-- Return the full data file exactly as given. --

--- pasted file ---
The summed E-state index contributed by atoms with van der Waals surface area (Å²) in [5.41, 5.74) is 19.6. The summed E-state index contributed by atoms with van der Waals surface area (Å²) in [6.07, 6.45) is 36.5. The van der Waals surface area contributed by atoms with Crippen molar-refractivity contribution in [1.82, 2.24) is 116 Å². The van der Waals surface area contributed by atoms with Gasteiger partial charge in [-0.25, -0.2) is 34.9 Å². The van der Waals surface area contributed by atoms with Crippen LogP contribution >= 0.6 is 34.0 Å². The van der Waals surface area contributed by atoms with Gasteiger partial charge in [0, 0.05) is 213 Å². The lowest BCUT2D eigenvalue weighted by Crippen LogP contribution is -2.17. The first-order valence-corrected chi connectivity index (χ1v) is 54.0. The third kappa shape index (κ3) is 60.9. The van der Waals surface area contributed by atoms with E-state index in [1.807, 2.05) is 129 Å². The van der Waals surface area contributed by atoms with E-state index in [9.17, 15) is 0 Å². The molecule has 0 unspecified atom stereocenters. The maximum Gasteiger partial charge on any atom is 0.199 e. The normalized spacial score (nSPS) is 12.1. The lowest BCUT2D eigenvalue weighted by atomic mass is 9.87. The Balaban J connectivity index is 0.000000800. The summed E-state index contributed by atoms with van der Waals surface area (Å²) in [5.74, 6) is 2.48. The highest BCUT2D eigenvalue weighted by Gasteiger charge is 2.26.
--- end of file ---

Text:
The summed E-state index contributed by atoms with van der Waals surface area (Å²) in [5.41, 5.74) is 19.6. The summed E-state index contributed by atoms with van der Waals surface area (Å²) in [6.07, 6.45) is 36.5. The van der Waals surface area contributed by atoms with Crippen molar-refractivity contribution in [1.82, 2.24) is 116 Å². The van der Waals surface area contributed by atoms with Gasteiger partial charge in [-0.25, -0.2) is 34.9 Å². The van der Waals surface area contributed by atoms with Crippen LogP contribution >= 0.6 is 34.0 Å². The van der Waals surface area contributed by atoms with Gasteiger partial charge in [0, 0.05) is 213 Å². The lowest BCUT2D eigenvalue weighted by Crippen LogP contribution is -2.17. The first-order valence-corrected chi connectivity index (χ1v) is 54.0. The third kappa shape index (κ3) is 60.9. The van der Waals surface area contributed by atoms with E-state index in [1.807, 2.05) is 129 Å². The van der Waals surface area contributed by atoms with E-state index in [9.17, 15) is 0 Å². The molecule has 0 unspecified atom stereocenters. The maximum Gasteiger partial charge on any atom is 0.199 e. The normalized spacial score (nSPS) is 12.1. The lowest BCUT2D eigenvalue weighted by atomic mass is 9.87. The Balaban J connectivity index is 0.000000800. The summed E-state index contributed by atoms with van der Waals surface area (Å²) in [5.74, 6) is 2.48. The highest BCUT2D eigenvalue weighted by Gasteiger charge is 2.26.